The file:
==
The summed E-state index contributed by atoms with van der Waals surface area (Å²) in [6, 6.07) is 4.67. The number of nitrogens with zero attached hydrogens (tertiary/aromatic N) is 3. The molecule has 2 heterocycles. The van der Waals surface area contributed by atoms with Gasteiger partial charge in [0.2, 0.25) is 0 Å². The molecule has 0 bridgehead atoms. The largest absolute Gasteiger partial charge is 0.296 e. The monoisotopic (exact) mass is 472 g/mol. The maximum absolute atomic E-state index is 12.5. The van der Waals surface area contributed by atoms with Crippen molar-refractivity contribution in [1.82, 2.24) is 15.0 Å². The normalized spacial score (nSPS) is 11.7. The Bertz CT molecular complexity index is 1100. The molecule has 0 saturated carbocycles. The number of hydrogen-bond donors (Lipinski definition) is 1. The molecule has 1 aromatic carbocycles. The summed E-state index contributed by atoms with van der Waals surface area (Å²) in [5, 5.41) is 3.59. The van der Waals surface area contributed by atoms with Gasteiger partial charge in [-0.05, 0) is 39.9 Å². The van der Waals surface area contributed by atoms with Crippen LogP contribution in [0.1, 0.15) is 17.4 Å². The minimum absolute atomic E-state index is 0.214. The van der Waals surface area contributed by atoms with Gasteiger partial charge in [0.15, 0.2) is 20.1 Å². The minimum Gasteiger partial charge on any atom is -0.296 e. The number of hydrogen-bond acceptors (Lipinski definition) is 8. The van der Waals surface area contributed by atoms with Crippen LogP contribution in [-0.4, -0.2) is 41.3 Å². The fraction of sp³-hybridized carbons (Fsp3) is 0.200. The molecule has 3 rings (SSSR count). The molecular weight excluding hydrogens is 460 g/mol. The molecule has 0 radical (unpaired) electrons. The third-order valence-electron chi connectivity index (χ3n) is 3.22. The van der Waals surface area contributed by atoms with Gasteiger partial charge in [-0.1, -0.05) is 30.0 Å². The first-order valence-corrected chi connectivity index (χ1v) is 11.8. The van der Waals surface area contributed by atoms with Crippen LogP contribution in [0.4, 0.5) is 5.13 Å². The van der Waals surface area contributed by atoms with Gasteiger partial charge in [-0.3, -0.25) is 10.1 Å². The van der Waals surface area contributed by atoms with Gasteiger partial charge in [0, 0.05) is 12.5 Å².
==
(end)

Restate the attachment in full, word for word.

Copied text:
The summed E-state index contributed by atoms with van der Waals surface area (Å²) in [6, 6.07) is 4.67. The number of nitrogens with zero attached hydrogens (tertiary/aromatic N) is 3. The molecule has 2 heterocycles. The van der Waals surface area contributed by atoms with Gasteiger partial charge in [0.2, 0.25) is 0 Å². The molecule has 0 bridgehead atoms. The largest absolute Gasteiger partial charge is 0.296 e. The monoisotopic (exact) mass is 472 g/mol. The maximum absolute atomic E-state index is 12.5. The van der Waals surface area contributed by atoms with Crippen molar-refractivity contribution in [1.82, 2.24) is 15.0 Å². The normalized spacial score (nSPS) is 11.7. The Bertz CT molecular complexity index is 1100. The molecule has 0 saturated carbocycles. The number of hydrogen-bond donors (Lipinski definition) is 1. The molecule has 1 aromatic carbocycles. The summed E-state index contributed by atoms with van der Waals surface area (Å²) in [5, 5.41) is 3.59. The van der Waals surface area contributed by atoms with Gasteiger partial charge in [-0.05, 0) is 39.9 Å². The van der Waals surface area contributed by atoms with Crippen LogP contribution in [0.1, 0.15) is 17.4 Å². The minimum absolute atomic E-state index is 0.214. The van der Waals surface area contributed by atoms with Gasteiger partial charge in [0.15, 0.2) is 20.1 Å². The minimum Gasteiger partial charge on any atom is -0.296 e. The number of hydrogen-bond acceptors (Lipinski definition) is 8. The van der Waals surface area contributed by atoms with Crippen LogP contribution in [-0.4, -0.2) is 41.3 Å². The fraction of sp³-hybridized carbons (Fsp3) is 0.200. The molecule has 3 rings (SSSR count). The molecular weight excluding hydrogens is 460 g/mol. The molecule has 0 radical (unpaired) electrons. The third-order valence-electron chi connectivity index (χ3n) is 3.22. The van der Waals surface area contributed by atoms with Gasteiger partial charge in [-0.1, -0.05) is 30.0 Å². The first-order valence-corrected chi connectivity index (χ1v) is 11.8. The van der Waals surface area contributed by atoms with Crippen LogP contribution in [0.4, 0.5) is 5.13 Å². The van der Waals surface area contributed by atoms with Gasteiger partial charge in [-0.3, -0.25) is 10.1 Å². The van der Waals surface area contributed by atoms with Gasteiger partial charge in [0, 0.05) is 12.5 Å².